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Q&A with Stuart Davidson on Scaling Continuous Delivery at Skyscanner

| by Rafiq Gemmail Follow 6 Followers on Mar 30, 2018. Estimated reading time: 7 minutes | NOTICE: The next QCon is in San Francisco Nov 5 - 9, 2018. Save an extra $100 with INFOQSF18!

Stuart Davidson, an engineering manager at Skyscanner, spoke at QConLondon 2018 on the journey which his organisation has been on to get from a reactive operations model to providing teams with an empowering developer experience. Davidson told the story of how, with support and a lofty-goal from CTO Bryan Dove, Skyscanner began a journey to provisioning the capacity to continuously deliver application ten thousand times a day, across an organisation which already had 600 technologists worldwide and was continuing to grow. This took the form of an iterative path with small increments and cultural change, ultimately resulting in a containerised platform owned by empowered teams.

Davidson, who heads up Skyscanner's Development Mechanics and Deployment & Orchestration teams, shared that he was originally part of a small group fully occupied with reactively delivering minor increments, such as specific CI enhancements in response to requests from development teams. Recognised the strategic benefit that a robust deployment pipeline would bring, the company's leadership set a goal to create a platform capable of deploying 10,000 changes a day. Davidson described this as an awakening, as they realised that the platform they were designing would never have scaled to this capacity. 

Davidson explained that his team discovered they were "a strategic enabler" for the business by recognising they were, in fact, a "strategic roadblock". The team gated provisioning of the CI pipeline "which all products had to go through." Davidson calls this the "Jenkins Paradox," which he described as the contradiction between repeatable builds, infrastructure and robustness, at the same time as encouraging exploration and innovation with new and unfamiliar tools.

Their solution to these challenges was to move their CI infrastructure to Drone, a container native tool, which managed layering of build and CI environments provided by development squads. This gave the squads greater ownership of their build, test and runtime infrastructure. He explains that making teams responsible for their own repeatable pipelines proved popular with the squads and resulted in upskilling:

The adoption was insane because the engineers saw the benefits as well. These semi-autonomous squads could build the pipelines they wanted. They loved it...and we'd inadvertently trained every squad in containers. There was at least one person in every squad who knew how to manage their Dockerfile, as they needed it to control their build environment. So we thought, let's take it to production.

Skyscanner started their production journey by using AWS's ECS container service as it was the "cheapest, easiest, most accessible container scheduler." While they are now migrating to managed Kubernetes, Davidson doubted that choosing Kubernetes at the outset would have been as successful, given that they were already an AWS shop. He points out that technical problems can be deferred and that teams should make "solutions as simple as possible if taking an iterative step." Speaking on how they iteratively incremented, he said:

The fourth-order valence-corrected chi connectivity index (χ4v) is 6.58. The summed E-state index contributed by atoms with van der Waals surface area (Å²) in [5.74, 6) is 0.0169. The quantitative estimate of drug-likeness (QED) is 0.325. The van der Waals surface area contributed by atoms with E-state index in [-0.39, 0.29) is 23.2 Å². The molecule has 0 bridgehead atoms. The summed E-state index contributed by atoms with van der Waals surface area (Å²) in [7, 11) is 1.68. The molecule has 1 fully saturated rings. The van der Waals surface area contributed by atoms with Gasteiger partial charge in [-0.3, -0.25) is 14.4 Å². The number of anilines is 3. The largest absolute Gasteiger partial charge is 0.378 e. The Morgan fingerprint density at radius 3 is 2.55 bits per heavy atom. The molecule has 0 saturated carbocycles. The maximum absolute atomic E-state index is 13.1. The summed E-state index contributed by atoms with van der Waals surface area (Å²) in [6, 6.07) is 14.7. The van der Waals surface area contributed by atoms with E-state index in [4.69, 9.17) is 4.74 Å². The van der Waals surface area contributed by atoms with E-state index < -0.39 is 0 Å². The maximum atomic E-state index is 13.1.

Don't invest too much. It's a hypothesis. Don't get into a position where you are investing six months worth of effort. Try and find something that's quick and easy. Learn from that and then try and find what's important to you in the next step.

Davidson shared that experimenting with tools should be balanced against the cultural shifts required to achieve CD, saying:

If you want to try some of these tools, look for one that is robust and will run, and you won't have to worry about the operations of it. Because you will have way, way more problems. You'll have the cultural shift.

Skyscanner's deployment solution evolved rapidly to one where teams were able to do blue/green deploys with integrated monitoring and observability. Davidson told the audience that they were able to "take an idea and put it into production, and have it monitored and alerted in 30 minutes." He pointed out that the steps they took to get there were "just small iterations on the idea that we already had."

Davidson also spoke about the safety given to the teams through performing small deploys where risk was reduced even though they had concerns about their testing:

Every change going into GitLab was being deployed continuously in a blue/green fashion. This was scary, as our testing was good, but maybe not that good. With continuous deployment we did find, if you look at the risk equation, the change which was being deployed was very, very, very small...So if there was a problem it was easy to find where the problem stemmed from.